Hafsah Sharif loves working out – but when she first started on her fitness journey she found it challenging because of her hijab.
The 19-year-old wanted to remove her hijab so she could work out, but she chooses to wear the headscarf in front of men who aren’t her relatives – so gyms and fitness classes were tricky.
She knew that this problem was affecting other women in her community and she wanted to do something about it, so last year she set up women-only classes to provide a safe space for Muslim women to get fit comfortably.
‘My relationship with fitness and exercise began during a stressful period in my life,’ Hafsah tells us. ‘The pressure of exams was getting the better of me, causing a myriad of health problems.
‘It was then that I found the one thing that consistently cleared my mind, balanced my moods, and made me feel stronger, was exercising.
‘As clichéd as it sounds, exercising really can become a form of therapy, it’s just a matter of finding the class or the sport that you enjoy.’
Last year, Hafsah approached Southampton Council’s Youth Forum with a desire to find a space for Muslim women to exercise, but she has since found that female-only spaces in fitness have a much wider appeal.
‘It began when I wanted to start taking exercising seriously myself but realised there was not a lot available to me that accommodated my hijab. However, I quickly realised that this problem wasn’t exclusive to just Muslim women,’ explains Hafsah.
‘During puberty, there is a sharp decrease in the number of girls participating in sport, as they feel uncomfortable in their bodies, but these kinds of insecurities can occur at any age and I believe that having a safe, positive environment to work out in, where women can encourage one another, is the most effective way to motivate yourself to exercise.
‘We decided to do a “This Girl Can Southampton” campaign during the month of September, to not only provided a whole range of women’s-only classes from Pilates to kickboxing, but to also connect women like me throughout the city, so that they could form their own support networks to encourage each other on their fitness journeys.’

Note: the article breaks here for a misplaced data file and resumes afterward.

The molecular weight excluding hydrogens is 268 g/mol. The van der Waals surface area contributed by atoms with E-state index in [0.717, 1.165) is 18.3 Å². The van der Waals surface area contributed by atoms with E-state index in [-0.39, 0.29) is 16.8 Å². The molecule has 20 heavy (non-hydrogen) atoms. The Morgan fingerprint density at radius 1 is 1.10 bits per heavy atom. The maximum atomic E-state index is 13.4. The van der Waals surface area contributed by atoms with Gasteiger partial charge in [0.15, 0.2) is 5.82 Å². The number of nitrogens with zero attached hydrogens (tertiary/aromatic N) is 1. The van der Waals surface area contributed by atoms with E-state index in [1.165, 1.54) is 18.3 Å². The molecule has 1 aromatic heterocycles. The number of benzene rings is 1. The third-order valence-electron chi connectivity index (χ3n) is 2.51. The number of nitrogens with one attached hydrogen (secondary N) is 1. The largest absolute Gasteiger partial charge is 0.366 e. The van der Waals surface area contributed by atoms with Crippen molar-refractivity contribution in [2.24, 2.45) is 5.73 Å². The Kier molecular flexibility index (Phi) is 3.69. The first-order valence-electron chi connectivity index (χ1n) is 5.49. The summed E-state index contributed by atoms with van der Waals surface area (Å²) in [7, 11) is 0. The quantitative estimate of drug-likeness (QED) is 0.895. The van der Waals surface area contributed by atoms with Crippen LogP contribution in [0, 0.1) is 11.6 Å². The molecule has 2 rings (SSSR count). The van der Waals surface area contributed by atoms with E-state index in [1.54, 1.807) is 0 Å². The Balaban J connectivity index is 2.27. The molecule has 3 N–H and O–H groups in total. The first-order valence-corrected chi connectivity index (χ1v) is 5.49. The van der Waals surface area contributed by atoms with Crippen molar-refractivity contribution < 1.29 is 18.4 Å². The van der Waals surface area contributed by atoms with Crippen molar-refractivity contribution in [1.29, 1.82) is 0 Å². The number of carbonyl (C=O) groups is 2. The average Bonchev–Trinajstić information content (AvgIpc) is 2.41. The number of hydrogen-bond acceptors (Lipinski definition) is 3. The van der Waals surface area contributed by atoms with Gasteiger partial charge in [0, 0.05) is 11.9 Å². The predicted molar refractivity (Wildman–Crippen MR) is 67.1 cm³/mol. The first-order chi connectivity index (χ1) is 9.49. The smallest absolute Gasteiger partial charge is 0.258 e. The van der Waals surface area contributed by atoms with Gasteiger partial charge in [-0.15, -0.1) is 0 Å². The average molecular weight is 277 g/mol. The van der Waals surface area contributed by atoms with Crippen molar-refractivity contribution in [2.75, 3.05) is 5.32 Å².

Women often report that gyms can be quite hostile spaces, and that they don’t always feel safe and confident. So it is no wonder that the women’s-only classes were an instant hit.
‘The reaction was so positive,’ says Hafsah. ‘Throughout the month of September, we recorded the responses towards the campaign through questionnaires, and the information we collected confirmed my belief that if women’s-only classes were available, the majority would prefer to attend those, regardless of their religion or culture.’
So beyond the practicalities of wearing a hijab, there definitely seems to be a much larger demand for women’s-only classes.
According to Sport England, 40% of women say that they are put off from exercise altogether because of a fear of judgement, and black and Asian women are the groups least likely to get enough physical activity every week.
Hafsah wants to change this, and she thinks that creating accessible spaces for women to exercise without these external pressures and the presence of men could be a huge step forwards.
‘Exercise is known to have countless health benefits, not only physically but also mentally, which is why I believe that exercise is so important for everyone,’ says Hafsah.
‘Minorities, like Muslim women, are often overlooked, but having things like women’s-only classes or gyms serves as an acknowledgment of their struggle (however small or large it may be to the individual).
‘This is something that is so precious to a group of women who so often feel ignored, unless it’s in a negative capacity.
‘Following the #MeToo movement, we have finally been forced to confront the ugly truth about the everyday harassment women endure, which just reinforces the importance of having safe spaces for women where they can go to exercise without feeling uncomfortable.’
For Hafsah, not having to worry about her hijab allows her to focus solely on her workout and put all of her efforts into getting fit, without any distractions.
‘It’s not only freeing,’ she says, ‘but also therapeutic, as it allows me to clear my head and just focus on the exercise.
‘Due to the success of our first campaign we’re hoping to make it an annual event.
‘Apart from just the month of September, I hope that the positive response we have received will serve as an example to different fitness centres and organisations that there is a demand for women’s-only classes, and that it becomes the norm for gyms to provide safe spaces for women all the time.’
I am Team GB
Toyota has teamed up with Team GB to re-launch the hugely successful participation campaign ‘I am Team GB’.
Inspired by the achievements of Team GB athletes and the amazing efforts of local community heroes, Team GB has created ‘The Nation’s Biggest Sports Day’, which will take place on the 24thAugust.
Over the weekend, there will be hundreds of free and fun activities across the country, put on by an army of volunteers; the ‘I am Team GB Games Makers’.
To Join the Team and be part of The Nation’s Biggest Sports Day sign up at: www.IAmTeamGB.com
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